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I am one who believes that one of the greatest dangers of advertising is not that of misleading people, but that of boring them to death.

Leo Burnett

I was trapped on a low cost flight by run by a UK airline recently. If you love nothing more than reading one of those flimsy ‘lifestyle’ magazines whilst flicking through the latest click and collect catalogue, listening to regional radio advertising spots over a backing track of minor hits from the 80’s –  then Let me tell you, THIS the the airline for you!

The entire interior of the aircraft is covered in advertising.  The luggage bins shout at you listing all the destinations you can travel to all whilst being constantly browbeaten into parting with your hard earned cash by the barrage of announcements. Even the seat back screams ‘ buy one of our cheap package holidays NOW!’ I was reaching for the advertising covered sick bag before we’d even left the ground.

There is no escape.

What’s next? Dispense with business class and stick a nail bar up the front of the plane? Why not have a car boot in the luggage compartment? Every sickly upbeat Annoncement starts with ‘ladies and gentlemen boys and girls’ Jesus! it’s not a fucking panto! I’m on an aircraft! I’m a grown man and I don’t need to be reminded to use the cup holder if I buy a hot drink ‘just to be on the safe side’ by a voice actor who’s clearly be instructed to ‘keep it really local radio’. After all we wouldn’t want anyone to think their lives are in the hands of a professionally run airline or flight crew would we? No, treat us like we’re all off to butlins for and icecream, a sing song on the pier and a stick of rock. The announcements are every ten minutes for the entire flight. It’s clearly important to teach me how to tie my shoes and then sell me bluetooth Velcro safety trainers (page 27 of the in flight magazine) as a much better option. SOOOO TIME SAVING!! Coos the suitably regional accented voice over. The entire experience made me decide to never fly with this airline ever again even though they did loads of advertising and told me all about the stuff they have for sale.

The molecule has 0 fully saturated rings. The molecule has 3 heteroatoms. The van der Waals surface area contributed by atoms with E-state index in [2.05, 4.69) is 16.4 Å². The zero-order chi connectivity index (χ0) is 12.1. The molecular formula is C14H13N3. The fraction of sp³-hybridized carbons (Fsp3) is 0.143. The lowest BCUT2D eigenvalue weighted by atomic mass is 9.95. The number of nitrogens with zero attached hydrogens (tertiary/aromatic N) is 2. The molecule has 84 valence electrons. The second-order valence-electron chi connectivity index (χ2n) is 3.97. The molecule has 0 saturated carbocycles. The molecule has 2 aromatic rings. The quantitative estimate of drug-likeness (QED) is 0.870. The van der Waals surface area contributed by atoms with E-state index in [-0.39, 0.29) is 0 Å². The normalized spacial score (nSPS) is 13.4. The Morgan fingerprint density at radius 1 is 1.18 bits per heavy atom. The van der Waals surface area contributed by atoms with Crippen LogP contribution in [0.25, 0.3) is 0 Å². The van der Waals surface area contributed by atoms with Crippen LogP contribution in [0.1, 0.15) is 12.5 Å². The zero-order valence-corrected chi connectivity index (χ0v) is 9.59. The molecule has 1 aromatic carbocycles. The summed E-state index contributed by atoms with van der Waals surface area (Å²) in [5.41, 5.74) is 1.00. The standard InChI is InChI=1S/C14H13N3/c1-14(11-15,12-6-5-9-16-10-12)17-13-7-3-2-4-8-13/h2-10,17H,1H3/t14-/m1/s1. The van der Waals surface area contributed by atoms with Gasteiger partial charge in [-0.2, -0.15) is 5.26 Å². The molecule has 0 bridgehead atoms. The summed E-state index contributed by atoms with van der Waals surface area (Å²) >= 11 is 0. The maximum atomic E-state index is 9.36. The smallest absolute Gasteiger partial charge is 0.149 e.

So why didn’t their advertising work? Because it was bad, really, really fucking bad.

Relentless advertising made by a huge corporate money machine trying to present themselves as your best mates in the air in order to get as much of your holiday money out of your pockets before you even land! Thats What! But it got me thinking about advertising and whether or not tattooists should be re-examining what they’re saying and how there’re saying it, how many of us do bad advertising every day on social media and at every convention we work? The modern world has us convinced that to succeed as an entrepreneur you have to be ’24-7 in your face’ and ‘shameless’ when it comes to promotion and Tattooists have started chasing this idea. For the most part – their efforts come off pretty ‘chip shop’ and they utilise any cheesy method in an effort to ‘get ahead’ or ’stand out’ – you can even see female artists tattooing topless at conventions now!